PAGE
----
Deficit spending not a free lunch—it’s a bill to future taxpayers

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Appeared in the Winnipeg Free Press, June 12, 2018
Deficit spending not a free lunch—it’s a bill to future taxpayers

It’s official. According to the federal government’s fiscal monitor, Ottawa ran a $19.4 billion budget deficit for 2017/18. And this government’s appetite for deficit spending shows no signs of relenting. In fact, there’s no plan to balance the federal budget for the next three decades.

With deficits becoming common place again, it’s easy to grow complacent. After all, deficit spending can seem like a free lunch—by running deficits, the government spends money without the immediate cost of raising taxes to pay for it.

In reality, however, when the government spends more than its tax revenue allows, it must finance the additional spending through debt (i.e. by borrowing). One cost of borrowing is the annual interest paid on the debt—currently $26.3 billion for the federal government alone. Of course, the debt’s principal eventually must be repaid, too—a cost that will be borne by future taxpayers.

To get a better sense of the magnitude of the current federal deficit, consider what it would take for Ottawa to finance all its current spending with higher taxes today rather than kicking the tax bill down the road. In other words, what would tax rates have to be to cover the Trudeau government’s expected $18.1 billion deficit for 2018/19?

Let’s start with personal income taxes, the largest single source of revenue for the federal government. According to the Parliamentary Budget Office’s (PBO) tool for calculating the revenue impact of tax changes, to cover the current federal deficit, the government would need to raise all five personal income tax rates by two percentage points—at a cost to taxpayers of $18.3 billion. In this scenario, the bottom personal income tax rate would increase from 15 per cent to 17 per cent, and the top rate from 33 per cent to 35 per cent. These tax hikes would discourage Canadians from working, saving, investing and being entrepreneurial—all activities that help spur economic growth. And they would push our already high combined federal and provincial top rates to even higher levels, weakening our already weak competitive position internationally.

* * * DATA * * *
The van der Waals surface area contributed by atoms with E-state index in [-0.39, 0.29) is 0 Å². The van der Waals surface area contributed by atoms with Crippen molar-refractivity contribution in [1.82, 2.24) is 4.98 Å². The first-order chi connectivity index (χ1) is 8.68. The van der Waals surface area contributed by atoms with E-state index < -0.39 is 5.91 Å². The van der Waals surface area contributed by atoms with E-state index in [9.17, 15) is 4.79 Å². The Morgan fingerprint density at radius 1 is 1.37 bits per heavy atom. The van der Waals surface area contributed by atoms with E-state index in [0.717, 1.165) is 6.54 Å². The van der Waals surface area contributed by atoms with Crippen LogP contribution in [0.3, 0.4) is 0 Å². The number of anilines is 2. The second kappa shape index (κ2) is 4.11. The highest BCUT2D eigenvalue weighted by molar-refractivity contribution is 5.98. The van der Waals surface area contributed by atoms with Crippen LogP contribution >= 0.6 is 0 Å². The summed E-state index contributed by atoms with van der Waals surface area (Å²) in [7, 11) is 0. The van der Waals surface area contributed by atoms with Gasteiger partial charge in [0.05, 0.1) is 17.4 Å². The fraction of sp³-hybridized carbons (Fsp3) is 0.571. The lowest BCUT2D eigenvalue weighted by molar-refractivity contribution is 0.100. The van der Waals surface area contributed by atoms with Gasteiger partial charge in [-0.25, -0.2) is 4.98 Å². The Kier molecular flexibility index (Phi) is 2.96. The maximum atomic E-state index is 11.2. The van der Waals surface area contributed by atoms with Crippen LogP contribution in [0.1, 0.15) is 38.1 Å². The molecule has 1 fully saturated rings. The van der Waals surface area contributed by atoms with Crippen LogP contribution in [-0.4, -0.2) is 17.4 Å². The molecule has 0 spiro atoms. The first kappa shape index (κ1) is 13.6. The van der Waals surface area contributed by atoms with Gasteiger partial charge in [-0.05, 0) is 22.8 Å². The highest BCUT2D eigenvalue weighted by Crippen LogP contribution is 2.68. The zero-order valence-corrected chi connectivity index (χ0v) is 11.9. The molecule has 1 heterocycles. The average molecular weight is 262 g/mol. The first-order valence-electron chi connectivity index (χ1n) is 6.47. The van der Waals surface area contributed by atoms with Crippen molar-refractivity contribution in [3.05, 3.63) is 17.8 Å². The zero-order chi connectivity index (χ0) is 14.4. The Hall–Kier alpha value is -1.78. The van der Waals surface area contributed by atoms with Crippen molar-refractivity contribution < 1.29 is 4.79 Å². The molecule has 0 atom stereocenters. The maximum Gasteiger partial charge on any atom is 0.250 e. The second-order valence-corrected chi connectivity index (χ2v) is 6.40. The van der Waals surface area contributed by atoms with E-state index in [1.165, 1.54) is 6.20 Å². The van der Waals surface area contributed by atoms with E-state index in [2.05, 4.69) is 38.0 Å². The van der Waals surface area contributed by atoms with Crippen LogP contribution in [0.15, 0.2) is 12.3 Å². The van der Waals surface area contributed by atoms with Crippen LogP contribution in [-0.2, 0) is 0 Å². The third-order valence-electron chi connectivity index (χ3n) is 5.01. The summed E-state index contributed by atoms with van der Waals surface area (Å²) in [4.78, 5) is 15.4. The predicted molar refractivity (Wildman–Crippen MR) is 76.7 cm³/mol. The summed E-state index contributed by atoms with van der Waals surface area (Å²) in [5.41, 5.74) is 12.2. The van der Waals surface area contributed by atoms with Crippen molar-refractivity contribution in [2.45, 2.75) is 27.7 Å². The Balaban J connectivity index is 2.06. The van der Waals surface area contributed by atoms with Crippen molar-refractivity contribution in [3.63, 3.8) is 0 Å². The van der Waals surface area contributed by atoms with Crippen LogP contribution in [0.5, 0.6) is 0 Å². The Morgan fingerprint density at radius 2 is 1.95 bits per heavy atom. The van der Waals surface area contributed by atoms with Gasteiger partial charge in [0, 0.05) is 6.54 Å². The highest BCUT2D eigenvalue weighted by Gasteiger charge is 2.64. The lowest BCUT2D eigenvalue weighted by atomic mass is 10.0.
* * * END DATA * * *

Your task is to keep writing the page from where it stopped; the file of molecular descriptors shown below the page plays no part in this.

Corporate income taxes comprise the second largest revenue source for the federal government. Corporate taxes also happen to be one of the most damaging types of tax, in terms of their effect on the economy since it affects mobile investment, a key driver of productivity.

The current federal general corporate tax rate is 15 per cent, but closing the federal deficit exclusively with this revenue source would require a substantial increase. According to the PBO, a 10.5 percentage point increase—for a total tax rate of 25.5 per cent—would net $17.9 billion for Ottawa, just shy of the current $18.1 billion deficit. This tax hike would nearly erase the bipartisan (Liberal and Conservative) effort that cut the federal corporate tax rate almost in half and gave Canada its decade-plus business tax advantage over the U.S.

And finally, a GST rate of 7.25 per cent, rather than the current rate of 5 per cent, would also come close to covering the current $18.1 billion deficit—raising $17.7 billion in revenue for the feds.

To be clear, we’re not suggesting Ottawa raise tax rates to eliminate the deficit. These scenarios simply illustrate the size of the federal deficit and the tax bill being left to future taxpayers. Raising personal and corporate income taxes especially would be economically damaging and further undermine Canada’s attractiveness for investment and entrepreneurs—particularly in light of the recent sweeping tax reforms in the U.S. that improved American competitiveness on both taxes.

Moreover, evidence-based research shows that reducing spending—not raising taxes—is the best way to eliminate budget deficits because spending reductions minimize the adverse effects on the economy and are most likely to achieve budget balance.

Deficit spending today is taxation deferred until tomorrow. Rather than kicking the can down the road, the federal government should avoid discretionary spending choices that exceed its revenue when the economy is expanding.